Terrorists will strike America again
Americans should understand that preventing every attack is simply
an unattainable goal.
By Gregory F. Treverton
January 19, 2010
Obama administration's mea culpa over the failure to prevent the
attempted bombing of a U.S. airliner bound for Detroit on Christmas Day
is understandable but misses the point. Yes, the United States can do
better at catching would-be attackers; that will always be the case.
But the truth is that there is no absolute security -- short of
conceding victory to the terrorists by making it impossible for
foreigners to visit the U.S., hellish for Americans to fly and
difficult for all to live normal lives.
America's tolerance for
terrorism cannot be zero. Although we obviously aim to do as much as
possible, preventing every attack is an unattainable goal. The country
needs to steel itself for the near-certainty that there will at some
point be another major strike on U.S. territory.
Even if the
U.S. curtailed civil liberties to a degree most citizens would find
intolerable, sooner or later some suicidal terrorist would find a way
to manage a successful attack. The greatest threat may come from lone
wolves with scanty records, as is apparently the case with the accused
Ft. Hood shooter, or from someone who acts alone even if trained and
equipped by one of Al Qaeda's offshoots, as the would-be Detroit bomber
The Christmas Day episode highlights three critical points.
is how much progress U.S. intelligence has made. The 9/11 attacks were
blamed on a failure to "connect the dots." But foiling that plot would
have required not just creative leaps of foresight by intelligence
analysts, but also the political will to take draconian actions to
prevent a large-scale attack organized from abroad on U.S. soil
(something that hadn't happened since Pearl Harbor and was therefore
By contrast, Umar Farouk
Abdulmutallab and his alleged Yemeni helpers were on the U.S. radar
screen. Simply singling him out for a body search might have done the
job. The intelligence community certainly failed to connect the dots,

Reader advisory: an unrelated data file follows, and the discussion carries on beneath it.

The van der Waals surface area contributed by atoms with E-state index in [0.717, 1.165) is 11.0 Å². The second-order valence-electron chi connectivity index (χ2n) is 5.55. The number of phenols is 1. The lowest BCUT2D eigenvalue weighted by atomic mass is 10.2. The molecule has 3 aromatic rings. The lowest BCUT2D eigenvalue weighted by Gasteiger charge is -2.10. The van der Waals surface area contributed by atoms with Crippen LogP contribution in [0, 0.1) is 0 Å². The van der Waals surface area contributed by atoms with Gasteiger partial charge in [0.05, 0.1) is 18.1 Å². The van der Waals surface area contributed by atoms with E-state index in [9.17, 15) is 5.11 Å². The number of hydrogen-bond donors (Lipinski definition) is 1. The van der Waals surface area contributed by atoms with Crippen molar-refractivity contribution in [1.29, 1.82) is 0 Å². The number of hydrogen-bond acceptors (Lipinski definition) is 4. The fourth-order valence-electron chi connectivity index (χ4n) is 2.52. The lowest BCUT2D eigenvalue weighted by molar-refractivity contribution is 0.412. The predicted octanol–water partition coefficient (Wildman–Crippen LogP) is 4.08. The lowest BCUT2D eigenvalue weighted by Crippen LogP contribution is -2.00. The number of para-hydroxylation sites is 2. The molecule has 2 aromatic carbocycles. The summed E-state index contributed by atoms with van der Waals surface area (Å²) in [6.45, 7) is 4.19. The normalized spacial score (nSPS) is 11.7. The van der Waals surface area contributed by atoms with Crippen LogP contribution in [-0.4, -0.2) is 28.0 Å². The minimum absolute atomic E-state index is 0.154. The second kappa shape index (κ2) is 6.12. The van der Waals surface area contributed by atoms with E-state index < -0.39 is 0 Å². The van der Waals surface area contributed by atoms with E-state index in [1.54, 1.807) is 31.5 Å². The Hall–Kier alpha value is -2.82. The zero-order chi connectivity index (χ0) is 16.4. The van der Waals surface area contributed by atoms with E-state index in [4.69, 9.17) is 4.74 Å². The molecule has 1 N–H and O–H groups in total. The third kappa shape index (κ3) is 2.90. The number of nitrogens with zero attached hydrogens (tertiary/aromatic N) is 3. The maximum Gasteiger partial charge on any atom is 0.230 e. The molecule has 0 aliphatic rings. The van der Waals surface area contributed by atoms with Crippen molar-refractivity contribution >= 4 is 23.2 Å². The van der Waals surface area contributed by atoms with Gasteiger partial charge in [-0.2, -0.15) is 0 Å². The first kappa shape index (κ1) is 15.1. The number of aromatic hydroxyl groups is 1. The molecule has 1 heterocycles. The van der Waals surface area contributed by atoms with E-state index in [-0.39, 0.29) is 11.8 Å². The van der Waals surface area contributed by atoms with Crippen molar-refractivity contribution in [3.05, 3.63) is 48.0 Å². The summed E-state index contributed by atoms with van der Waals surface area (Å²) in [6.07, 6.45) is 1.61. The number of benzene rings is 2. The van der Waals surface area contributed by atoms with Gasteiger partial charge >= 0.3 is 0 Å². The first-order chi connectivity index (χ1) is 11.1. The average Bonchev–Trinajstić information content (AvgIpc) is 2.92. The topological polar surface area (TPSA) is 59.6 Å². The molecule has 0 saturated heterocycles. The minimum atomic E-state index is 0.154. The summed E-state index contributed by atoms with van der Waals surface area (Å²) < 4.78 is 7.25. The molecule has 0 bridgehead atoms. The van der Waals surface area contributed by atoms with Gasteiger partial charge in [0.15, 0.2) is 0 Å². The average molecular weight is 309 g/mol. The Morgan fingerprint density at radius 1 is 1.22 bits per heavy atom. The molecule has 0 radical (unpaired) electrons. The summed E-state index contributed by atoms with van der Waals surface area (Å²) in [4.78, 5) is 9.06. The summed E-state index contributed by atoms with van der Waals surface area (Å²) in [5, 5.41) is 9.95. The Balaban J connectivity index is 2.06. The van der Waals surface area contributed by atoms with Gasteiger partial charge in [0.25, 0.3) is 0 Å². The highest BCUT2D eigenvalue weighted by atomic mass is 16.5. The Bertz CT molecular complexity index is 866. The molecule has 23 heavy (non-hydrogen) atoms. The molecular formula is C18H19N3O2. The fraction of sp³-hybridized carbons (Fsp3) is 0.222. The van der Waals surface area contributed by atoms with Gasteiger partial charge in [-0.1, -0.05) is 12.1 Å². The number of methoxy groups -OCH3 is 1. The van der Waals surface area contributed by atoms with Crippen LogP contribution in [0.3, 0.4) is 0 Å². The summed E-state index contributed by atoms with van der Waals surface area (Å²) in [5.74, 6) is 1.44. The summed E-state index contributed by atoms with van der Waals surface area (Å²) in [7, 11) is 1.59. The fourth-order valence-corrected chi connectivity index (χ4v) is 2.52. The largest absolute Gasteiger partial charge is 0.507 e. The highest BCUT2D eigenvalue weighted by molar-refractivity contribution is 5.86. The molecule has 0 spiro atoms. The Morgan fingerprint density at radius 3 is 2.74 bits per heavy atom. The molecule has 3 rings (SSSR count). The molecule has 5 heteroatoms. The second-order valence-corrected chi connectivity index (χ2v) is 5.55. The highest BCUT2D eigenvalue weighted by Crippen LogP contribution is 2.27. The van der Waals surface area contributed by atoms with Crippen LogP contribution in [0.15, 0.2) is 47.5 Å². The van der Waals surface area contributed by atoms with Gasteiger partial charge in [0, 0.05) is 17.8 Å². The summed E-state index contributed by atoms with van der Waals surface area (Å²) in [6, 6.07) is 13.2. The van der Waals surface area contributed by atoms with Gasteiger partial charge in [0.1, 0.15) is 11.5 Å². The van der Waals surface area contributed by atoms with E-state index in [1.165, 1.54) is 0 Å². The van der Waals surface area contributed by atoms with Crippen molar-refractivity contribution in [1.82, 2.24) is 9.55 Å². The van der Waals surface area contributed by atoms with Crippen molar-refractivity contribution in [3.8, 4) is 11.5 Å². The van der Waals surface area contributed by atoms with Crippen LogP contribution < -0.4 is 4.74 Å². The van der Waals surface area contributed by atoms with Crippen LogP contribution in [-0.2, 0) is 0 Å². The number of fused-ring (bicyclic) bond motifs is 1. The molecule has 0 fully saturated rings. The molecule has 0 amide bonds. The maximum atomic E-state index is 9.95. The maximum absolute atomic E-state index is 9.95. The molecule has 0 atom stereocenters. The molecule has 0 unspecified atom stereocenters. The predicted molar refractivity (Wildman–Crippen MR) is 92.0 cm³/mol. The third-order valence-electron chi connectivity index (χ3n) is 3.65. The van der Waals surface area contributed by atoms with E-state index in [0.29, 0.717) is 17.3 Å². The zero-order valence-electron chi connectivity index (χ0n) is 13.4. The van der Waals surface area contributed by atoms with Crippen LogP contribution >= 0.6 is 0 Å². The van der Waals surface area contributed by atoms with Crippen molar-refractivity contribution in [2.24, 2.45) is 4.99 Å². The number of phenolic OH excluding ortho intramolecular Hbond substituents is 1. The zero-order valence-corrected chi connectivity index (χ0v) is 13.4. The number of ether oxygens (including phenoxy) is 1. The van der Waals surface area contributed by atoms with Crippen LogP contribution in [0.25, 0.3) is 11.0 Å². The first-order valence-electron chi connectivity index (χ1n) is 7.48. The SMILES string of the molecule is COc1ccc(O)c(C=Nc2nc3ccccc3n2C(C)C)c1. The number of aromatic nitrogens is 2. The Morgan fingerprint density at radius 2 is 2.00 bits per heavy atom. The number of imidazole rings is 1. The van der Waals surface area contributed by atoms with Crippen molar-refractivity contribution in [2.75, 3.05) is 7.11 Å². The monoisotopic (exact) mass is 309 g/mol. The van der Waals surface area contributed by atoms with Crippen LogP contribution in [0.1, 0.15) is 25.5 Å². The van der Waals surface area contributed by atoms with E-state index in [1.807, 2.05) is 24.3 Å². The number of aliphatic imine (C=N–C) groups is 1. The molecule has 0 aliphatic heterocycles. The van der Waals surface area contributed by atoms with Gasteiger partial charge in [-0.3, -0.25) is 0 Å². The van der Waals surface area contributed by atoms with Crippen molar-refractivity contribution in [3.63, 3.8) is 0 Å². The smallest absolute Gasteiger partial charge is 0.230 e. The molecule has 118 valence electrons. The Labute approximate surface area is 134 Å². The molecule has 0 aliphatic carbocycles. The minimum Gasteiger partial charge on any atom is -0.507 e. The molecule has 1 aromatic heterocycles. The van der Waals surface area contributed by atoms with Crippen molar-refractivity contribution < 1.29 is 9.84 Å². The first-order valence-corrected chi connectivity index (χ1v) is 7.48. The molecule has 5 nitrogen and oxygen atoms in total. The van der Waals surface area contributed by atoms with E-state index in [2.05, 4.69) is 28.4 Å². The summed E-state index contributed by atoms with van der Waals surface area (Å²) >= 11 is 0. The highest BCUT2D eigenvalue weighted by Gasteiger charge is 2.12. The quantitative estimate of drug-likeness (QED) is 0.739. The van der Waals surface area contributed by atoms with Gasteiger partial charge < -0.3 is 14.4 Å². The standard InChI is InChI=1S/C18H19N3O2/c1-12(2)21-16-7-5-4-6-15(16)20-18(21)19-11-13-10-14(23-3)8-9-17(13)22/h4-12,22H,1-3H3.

but at least this time it had the dots.
Christmas Day plot demonstrates that much of what passes for security
is a waste of time and money. It often seems designed more to bother
people than to prevent terrorism. The mass screening of departing
passengers in Amsterdam was, almost by definition, too little to catch
the "underwear bomber" and probably too much for his innocent fellow
Finding the right balance is terribly
difficult, but what's needed is less mass screening of all those
proverbial grandmothers. Racial and ethnic profiling is not only
provocative, it is also ineffective, because it produces far too many
"false positives" -- people subjected to secondary screening without
cause. Rather, what we need is more screening and profiling based on
intelligence to provide grounds for suspicion (which should have
included the would-be Detroit bomber) or on suspicious behavior (like
having no luggage or paying cash for the ticket).
public furor over the foiled plot shows that more perspective on
terrorism is essential. Terrorism frightens Americans because it seems
so random. But it does not kill many. In the five years after 2001, the
number of Americans killed per year in terrorist attacks worldwide was
never more than 100, and the toll some years was barely in double
figures. Compare that with an average of 63 by tornadoes, 692 in
bicycle accidents and 41,616 in motor-vehicle-related accidents.
another attack "intolerable" is wishful thinking, not making policy.
Some honest talk would be useful, so that when the next major attack
comes -- as it surely will -- we can respond rationally and not just
Soon after 9/11, I was seated at dinner next to
former Defense Secretary Harold Brown. I asked him how much of a threat
to the U.S. the attacks represented. His answer surprised me at the
time, but he was right: On a scale of 1 to 10, the Cuban missile crisis
of 1962 was an 8, he said; 9/11 was a 3. Those who lost their lives and
their loved ones suffered mightily, and, as with any disaster, the
psychological effect was magnified by the number of people who were
killed at the same time. But for the nation, it was a blow, not a
When it comes to weathering terror
attacks, the reaction of Israelis is instructive. After every bombing,
they clean up as fast as possible. Thus, life can go on and the
terrorists won't be given a victory. By contrast, Americans let fear of
terrorism stop life. So the terrorists win.
and intelligence apparatus can always do better. But it will never be
able to stop every terrorist plot -- a grim reality Americans need to
Gregory F. Treverton, a former vice chairman of the
National Intelligence Council, directs the Rand Corp.'s Center for
Global Risk and Security and is the author of "Intelligence for an Age
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